JermAngela wrote:The steamed fish was good, but had many many tiny bones, so was a lot of work to eat. Next time I would order tilapia for the sweet delicate meat versus the larger perhaps cod?


    Was probably pike... damned bony fish... cod actually has relatively large and few bones... (unless you're eating the head...)
  • Post #76 - April 11th, 2007, 1:50 am
    Post #76 - April 11th, 2007, 1:50 am Post #76 - April 11th, 2007, 1:50 am
    G Wiv wrote:
    Fragrant Shrimp were quite good and a nice buffer for those in the crowd who might not be enthused with fried baby eel, aka "Taiwanese French Fries"(tm by Stagger), no matter how crisp and delicious.

    Fried Baby Eels (A4)
    Image


    Man how I love those things... I have a feeling that if I could figgure out how to keep the texture on these mounds of crispity, crunchy eely goodness proper and pickup a vending licence at Wrigley, I could quit my day job (which is prety much quitting me in a month anyway.... I'll bet I could get the north siders to buy into "Taiwanese French Fries" as the new balpark snack... U.S. Cellular, on the other hand... :wink:
  • Post #77 - April 13th, 2007, 12:50 am
    Post #77 - April 13th, 2007, 12:50 am Post #77 - April 13th, 2007, 12:50 am
    JermAngela wrote:Good news for all. The Chinese menu has been fully translated.


    Good news indeed...and maybe part of a spreading trend in the mall? Last visit to Happy Chef I found all the wall banners translated into English ( a la Ken Kee)!
    Lacking fins or tail
    The Gefilte fish
    swims with great difficulty.

    Jewish haiku.
  • Post #78 - April 15th, 2007, 9:33 am
    Post #78 - April 15th, 2007, 9:33 am Post #78 - April 15th, 2007, 9:33 am
    This is an interesting find and, thanks to what I presume is prodding by previous posters, is quite accessible: there's two fully translated menus, plus pictures on the wall of menu items. Our waitress was helpful and explained the trouble they're having with their wholesaler (or something) when I expressed my disappointment that the Fried Eels were temporarily unavailable. I really like how nice and quiet this place was, with just my table and a couple of families; the staff had dinner together after cooking our dishes (and this oyster dish they had looked unbelievable). Joy Yee, meanwhile: overflowing.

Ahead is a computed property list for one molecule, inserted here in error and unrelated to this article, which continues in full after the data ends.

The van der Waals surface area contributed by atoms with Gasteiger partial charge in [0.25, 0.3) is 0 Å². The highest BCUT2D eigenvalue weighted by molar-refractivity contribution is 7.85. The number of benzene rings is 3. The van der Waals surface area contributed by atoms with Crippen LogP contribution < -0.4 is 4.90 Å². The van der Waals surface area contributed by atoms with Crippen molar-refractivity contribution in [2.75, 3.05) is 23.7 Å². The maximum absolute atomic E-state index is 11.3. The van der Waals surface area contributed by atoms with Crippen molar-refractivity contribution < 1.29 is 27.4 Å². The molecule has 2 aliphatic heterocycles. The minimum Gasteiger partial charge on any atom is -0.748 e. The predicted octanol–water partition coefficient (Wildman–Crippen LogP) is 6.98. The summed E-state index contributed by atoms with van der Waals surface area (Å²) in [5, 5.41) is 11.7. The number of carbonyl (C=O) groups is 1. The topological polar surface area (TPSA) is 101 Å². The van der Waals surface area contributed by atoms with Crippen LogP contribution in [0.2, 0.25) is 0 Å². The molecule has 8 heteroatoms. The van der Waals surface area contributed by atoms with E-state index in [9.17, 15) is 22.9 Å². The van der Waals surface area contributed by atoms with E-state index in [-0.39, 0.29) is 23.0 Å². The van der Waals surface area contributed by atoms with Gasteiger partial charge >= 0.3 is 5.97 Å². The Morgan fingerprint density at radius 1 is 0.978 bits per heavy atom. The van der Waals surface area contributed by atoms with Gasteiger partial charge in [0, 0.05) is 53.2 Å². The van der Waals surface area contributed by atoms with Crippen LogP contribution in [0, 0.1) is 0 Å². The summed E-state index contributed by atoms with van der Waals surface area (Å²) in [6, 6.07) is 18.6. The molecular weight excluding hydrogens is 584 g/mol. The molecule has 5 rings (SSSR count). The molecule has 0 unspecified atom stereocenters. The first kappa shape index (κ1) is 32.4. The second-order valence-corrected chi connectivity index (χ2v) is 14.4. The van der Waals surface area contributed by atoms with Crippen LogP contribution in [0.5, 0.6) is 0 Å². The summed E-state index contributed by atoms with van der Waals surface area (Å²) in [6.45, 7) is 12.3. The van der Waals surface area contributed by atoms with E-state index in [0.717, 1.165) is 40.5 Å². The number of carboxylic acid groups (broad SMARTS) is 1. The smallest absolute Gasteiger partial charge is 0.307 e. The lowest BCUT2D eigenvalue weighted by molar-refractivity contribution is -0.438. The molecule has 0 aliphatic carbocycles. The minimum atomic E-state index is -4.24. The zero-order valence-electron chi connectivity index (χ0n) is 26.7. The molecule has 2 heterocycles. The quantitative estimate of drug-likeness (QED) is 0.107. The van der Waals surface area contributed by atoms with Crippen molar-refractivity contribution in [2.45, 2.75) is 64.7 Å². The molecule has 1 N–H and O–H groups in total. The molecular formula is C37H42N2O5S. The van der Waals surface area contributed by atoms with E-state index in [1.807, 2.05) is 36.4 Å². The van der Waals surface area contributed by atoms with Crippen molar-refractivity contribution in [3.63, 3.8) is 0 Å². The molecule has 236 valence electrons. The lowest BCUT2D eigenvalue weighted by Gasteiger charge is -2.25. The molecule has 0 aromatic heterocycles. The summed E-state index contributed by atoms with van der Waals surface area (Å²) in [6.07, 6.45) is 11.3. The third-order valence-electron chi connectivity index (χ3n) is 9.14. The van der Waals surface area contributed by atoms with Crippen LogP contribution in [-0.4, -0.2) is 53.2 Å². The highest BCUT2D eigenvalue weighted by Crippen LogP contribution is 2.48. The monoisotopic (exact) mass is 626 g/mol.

Re: the food, I'm withholding my evaluation until I have another visit and try the fried eels, three cup chicken, et al. DIY Pork buns: unreal; easily a Top 5 candidate for dishes I've had this year. Everything else: good, but not exceptional. Drunken clams--or clams in wine sauce--were pretty good, though I'd take LSC's clams in black bean sauce in a head-to-head; the calamari/pork stir fry in brown sauce was entirely serviceable and unmemorable. I don't think anyone on the board has suggested KS as superior to any place in the mall, and I would concur with that sentiment--at this point, I'd still take Shui Wah or LSC or Happy Chef or Mountain View over it. But I'll be back to see where it fits in the canon.

    That said, and maybe it was the pork talking, but while eating the buns my friend and I had brilliant idea: you know how taco bell or white castle have that bulk-order packaging when you get like 10 or 30 of their items? KS should do like a DIY Pork Bun 10-Pack...Tom, if you're reading, call me: let's talk marketing strategies!
  • Post #79 - July 23rd, 2007, 3:08 pm
    Post #79 - July 23rd, 2007, 3:08 pm Post #79 - July 23rd, 2007, 3:08 pm
    The user friendliness of KS seafood for non Chinese keeps improving. We had an outstanding meal there on Sunday and were pleased to find a "tastes of Taiwan" menu card on each table listing many Taiwanese specials in English! New to me were the beef buns (similar to the pork buns but stuffed with non fatty "beef stew") along with oyster pancake (a Taiwan streetfood stalwart, only recently added to trhe menu), also very good. Dungeness crab topped "with egg yolk" featured a really delectable fried garlicky streusel like topping which complimented the incredibly sweet crabmeat perfectly. "Crispy chicken nuggets, Taiwanese rice noodles , beef with bamboo, and basil draped clams with wine sauce were good as always. Braised yellow fish not so great. Several other specials including steamed beef tenderoin and house smoked fish with giant clams looked very interesting as well but will need to wait for another visit.

    Service was also outstanding with several courteous plate changes along the way. Also new...a little dorbell like button on each table to bring your waitperson in an instant! I was happy to find the restaurant at near capacity. Not hard to understand why with a great dinner for six at about $100.
    Lacking fins or tail
    The Gefilte fish
    swims with great difficulty.

    Jewish haiku.
  • Post #80 - December 14th, 2007, 2:16 pm
    Post #80 - December 14th, 2007, 2:16 pm Post #80 - December 14th, 2007, 2:16 pm
    I wanted to introduce some friends to the pork belly buns at KS but unfortunately when we walked by on thursday, there was newspaper covering all the windows. Has anyone seen anything like this dish elsewhere in Chicago?
  • Post #81 - December 14th, 2007, 4:41 pm
    Post #81 - December 14th, 2007, 4:41 pm Post #81 - December 14th, 2007, 4:41 pm
    TonyC wrote:Tho extremely glad KSS is open, just hope it doesn't need saving like Mandarin Kitchen cuz I'm going to need a second job.


    See this is what happens when I'm between jobs! All my favorite spots close! :P (Seriously, this stinks....)

Contact

About

Team

Advertize

Close

Chat

Articles

Guide

Events

more